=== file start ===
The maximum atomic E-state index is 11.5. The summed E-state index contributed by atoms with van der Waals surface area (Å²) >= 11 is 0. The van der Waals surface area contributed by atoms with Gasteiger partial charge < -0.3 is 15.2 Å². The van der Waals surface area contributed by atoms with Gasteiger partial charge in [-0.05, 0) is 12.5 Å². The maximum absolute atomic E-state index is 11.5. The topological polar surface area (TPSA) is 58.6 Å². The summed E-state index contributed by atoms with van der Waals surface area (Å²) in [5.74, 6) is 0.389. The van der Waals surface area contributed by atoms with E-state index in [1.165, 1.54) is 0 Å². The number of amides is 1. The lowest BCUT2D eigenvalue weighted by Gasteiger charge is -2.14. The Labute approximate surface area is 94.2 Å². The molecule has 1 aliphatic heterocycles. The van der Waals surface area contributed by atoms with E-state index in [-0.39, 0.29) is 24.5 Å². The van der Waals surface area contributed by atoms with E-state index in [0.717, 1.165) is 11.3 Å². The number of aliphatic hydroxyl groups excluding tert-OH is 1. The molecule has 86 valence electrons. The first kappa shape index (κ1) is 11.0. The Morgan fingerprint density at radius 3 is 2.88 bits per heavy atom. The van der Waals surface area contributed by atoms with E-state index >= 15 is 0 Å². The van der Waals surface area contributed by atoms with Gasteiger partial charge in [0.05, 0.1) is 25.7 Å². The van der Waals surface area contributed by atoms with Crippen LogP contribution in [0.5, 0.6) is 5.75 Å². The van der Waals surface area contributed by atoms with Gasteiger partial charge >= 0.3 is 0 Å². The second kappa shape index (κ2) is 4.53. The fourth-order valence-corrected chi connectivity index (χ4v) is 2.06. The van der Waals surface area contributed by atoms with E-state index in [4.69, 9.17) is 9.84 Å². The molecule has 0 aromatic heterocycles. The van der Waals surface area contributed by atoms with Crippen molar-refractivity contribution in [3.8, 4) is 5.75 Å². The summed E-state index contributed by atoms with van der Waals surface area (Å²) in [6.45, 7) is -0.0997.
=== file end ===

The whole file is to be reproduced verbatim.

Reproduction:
The maximum atomic E-state index is 11.5. The summed E-state index contributed by atoms with van der Waals surface area (Å²) >= 11 is 0. The van der Waals surface area contributed by atoms with Gasteiger partial charge < -0.3 is 15.2 Å². The van der Waals surface area contributed by atoms with Gasteiger partial charge in [-0.05, 0) is 12.5 Å². The maximum absolute atomic E-state index is 11.5. The topological polar surface area (TPSA) is 58.6 Å². The summed E-state index contributed by atoms with van der Waals surface area (Å²) in [5.74, 6) is 0.389. The van der Waals surface area contributed by atoms with E-state index in [1.165, 1.54) is 0 Å². The number of amides is 1. The lowest BCUT2D eigenvalue weighted by Gasteiger charge is -2.14. The Labute approximate surface area is 94.2 Å². The molecule has 1 aliphatic heterocycles. The van der Waals surface area contributed by atoms with E-state index in [-0.39, 0.29) is 24.5 Å². The van der Waals surface area contributed by atoms with E-state index in [0.717, 1.165) is 11.3 Å². The number of aliphatic hydroxyl groups excluding tert-OH is 1. The molecule has 86 valence electrons. The first kappa shape index (κ1) is 11.0. The Morgan fingerprint density at radius 3 is 2.88 bits per heavy atom. The van der Waals surface area contributed by atoms with E-state index >= 15 is 0 Å². The van der Waals surface area contributed by atoms with Gasteiger partial charge in [0.05, 0.1) is 25.7 Å². The van der Waals surface area contributed by atoms with Crippen LogP contribution in [0.5, 0.6) is 5.75 Å². The van der Waals surface area contributed by atoms with Gasteiger partial charge >= 0.3 is 0 Å². The second kappa shape index (κ2) is 4.53. The fourth-order valence-corrected chi connectivity index (χ4v) is 2.06. The van der Waals surface area contributed by atoms with E-state index in [4.69, 9.17) is 9.84 Å². The molecule has 0 aromatic heterocycles. The van der Waals surface area contributed by atoms with Crippen molar-refractivity contribution in [3.8, 4) is 5.75 Å². The summed E-state index contributed by atoms with van der Waals surface area (Å²) in [6.45, 7) is -0.0997.